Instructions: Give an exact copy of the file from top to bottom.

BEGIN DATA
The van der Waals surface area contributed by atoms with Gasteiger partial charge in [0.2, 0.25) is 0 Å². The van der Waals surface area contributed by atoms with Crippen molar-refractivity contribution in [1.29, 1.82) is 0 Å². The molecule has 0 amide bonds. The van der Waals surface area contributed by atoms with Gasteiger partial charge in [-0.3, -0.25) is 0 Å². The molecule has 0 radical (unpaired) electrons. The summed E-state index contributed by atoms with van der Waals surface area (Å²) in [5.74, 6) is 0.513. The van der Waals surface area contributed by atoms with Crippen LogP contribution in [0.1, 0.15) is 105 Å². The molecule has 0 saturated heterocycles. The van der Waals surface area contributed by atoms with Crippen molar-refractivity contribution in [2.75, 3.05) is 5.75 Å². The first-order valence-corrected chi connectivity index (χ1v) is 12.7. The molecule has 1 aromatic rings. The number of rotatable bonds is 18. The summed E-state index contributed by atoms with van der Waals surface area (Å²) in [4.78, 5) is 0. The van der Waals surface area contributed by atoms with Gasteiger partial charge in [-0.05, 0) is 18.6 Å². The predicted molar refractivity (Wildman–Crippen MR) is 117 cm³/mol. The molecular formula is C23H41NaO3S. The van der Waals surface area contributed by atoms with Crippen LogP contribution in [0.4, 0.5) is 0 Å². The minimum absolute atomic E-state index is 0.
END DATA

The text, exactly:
The van der Waals surface area contributed by atoms with Gasteiger partial charge in [0.2, 0.25) is 0 Å². The van der Waals surface area contributed by atoms with Crippen molar-refractivity contribution in [1.29, 1.82) is 0 Å². The molecule has 0 amide bonds. The van der Waals surface area contributed by atoms with Gasteiger partial charge in [-0.3, -0.25) is 0 Å². The molecule has 0 radical (unpaired) electrons. The summed E-state index contributed by atoms with van der Waals surface area (Å²) in [5.74, 6) is 0.513. The van der Waals surface area contributed by atoms with Crippen LogP contribution in [0.1, 0.15) is 105 Å². The molecule has 0 saturated heterocycles. The van der Waals surface area contributed by atoms with Crippen molar-refractivity contribution in [2.75, 3.05) is 5.75 Å². The first-order valence-corrected chi connectivity index (χ1v) is 12.7. The molecule has 1 aromatic rings. The number of rotatable bonds is 18. The summed E-state index contributed by atoms with van der Waals surface area (Å²) in [4.78, 5) is 0. The van der Waals surface area contributed by atoms with Gasteiger partial charge in [-0.05, 0) is 18.6 Å². The predicted molar refractivity (Wildman–Crippen MR) is 117 cm³/mol. The molecular formula is C23H41NaO3S. The van der Waals surface area contributed by atoms with Crippen LogP contribution in [0.4, 0.5) is 0 Å². The minimum absolute atomic E-state index is 0.